And my go to strategy: lower the bar. Nope, make it even lower.

I do my best to make it as easy as possible to keep as much momentum as possible going.

This takes two forms — both trying to keep a minimal version of my habits going during the transition and seriously lowering my expectations on the transition back.

This year, that looked like going to the gym (once) while back east and begging / demanding / making vegetables available to supplement the two dozen cookies I ate. :)

And after massive struggles to convince myself to go to the gym upon my return, I settled for a hike that kickstarted the transition.

But even with these strategies, I took a big fall on this project.

I'm now aiming for an Andrew-like recovery. HA

I write Kaleidoscope 100% for myself. The fact that I'm sharing this with you is secondary for me.

So it was pretty easy to let one go by when I was playing with my niece all day and then playing cards late into the night with my family — it was the right choice that day.

But singular right choices (a stumble) can be deeply destructive if one isn't skilled at recoveries.

And I'm not that skilled at recoveries of this sort.

Despite attempting, repeatedly, to transition back, I kept failing. Until now. yay

It took me longer than I wanted, but I have managed to turn this fall into a stumble.

And I don't plan to stumble again.

Until tomorrow,

I want to address several hilarious-to-me replies I got yesterday. They ask basically the same question my Mom asks my brother and I — Why don't you just NOT eat the cookies? (duh!)

Great question and I feel a little silly for not addressing it.

First of all, my story wasn't really about cookies, it was about the impact of interrupting my norms and having far less control over my environment than usual.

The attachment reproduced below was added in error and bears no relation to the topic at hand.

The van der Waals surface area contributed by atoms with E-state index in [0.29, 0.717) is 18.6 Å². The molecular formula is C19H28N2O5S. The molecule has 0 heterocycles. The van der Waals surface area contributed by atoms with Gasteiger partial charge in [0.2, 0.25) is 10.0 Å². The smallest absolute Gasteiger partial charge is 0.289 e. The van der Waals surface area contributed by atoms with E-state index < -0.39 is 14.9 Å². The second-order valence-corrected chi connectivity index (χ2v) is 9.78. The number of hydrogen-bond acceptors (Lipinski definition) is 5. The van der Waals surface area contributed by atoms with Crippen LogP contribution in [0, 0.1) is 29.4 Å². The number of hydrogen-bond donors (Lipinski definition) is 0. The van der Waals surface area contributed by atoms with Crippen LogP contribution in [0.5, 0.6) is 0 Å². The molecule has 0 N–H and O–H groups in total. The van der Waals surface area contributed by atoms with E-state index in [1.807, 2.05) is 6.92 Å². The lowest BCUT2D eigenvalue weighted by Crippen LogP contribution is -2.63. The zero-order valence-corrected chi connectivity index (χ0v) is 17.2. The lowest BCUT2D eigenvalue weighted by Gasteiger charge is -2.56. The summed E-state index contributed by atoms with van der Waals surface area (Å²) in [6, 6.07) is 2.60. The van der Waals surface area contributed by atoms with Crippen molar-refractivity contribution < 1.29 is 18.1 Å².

I summed all that up as 'cookies' as they are an easy (and vaguely funny) way to talk about it. But this is true with coming back from vacation or an intense work trip or even just an week where I feel off – any major interruption.

And boy oh boy, do I wish I could just not eat the cookies.

I know that many of you can. And you probably are shaking your head, thinking you can too, Rebecca, you just have to do it.

I can do a lot of hard things. But one of the biggest differences between 25 year old Rebecca and almost 40 year old Rebecca is that I realize that it takes 100 units of effort for me not to 'eat the cookie'... and 2 units of effort for me not to 'bring the cookie into the house' — its just not even close.

Living in a house with cookies, I end up asking myself 50 times a day if right now is the right time to eat the cookie? Even if I say NO to myself 90% of the time, I'm still eating 5 cookies a day! I honestly think that might be an underestimate of the amount that I ask myself about it.

Living in a house without cookies, I think about cookies once a month. Maybe.

In other words, for whatever reason, I am FAR more impacted by my environment than many people. But I also find it easier than most to align my environment with what I want as I rarely think about things that aren't there.

You win some, you lose some. And another beautiful illustration of why we all need different advice.

So why don't I just not eat the cookies? I really wish I knew... but it takes a lot of energy that I struggle to find when my sleep schedule is off, I'm drinking more than I typically do and I'm not in my own space.

Keep the question / comments / suggestions coming!

Onwards to today's question!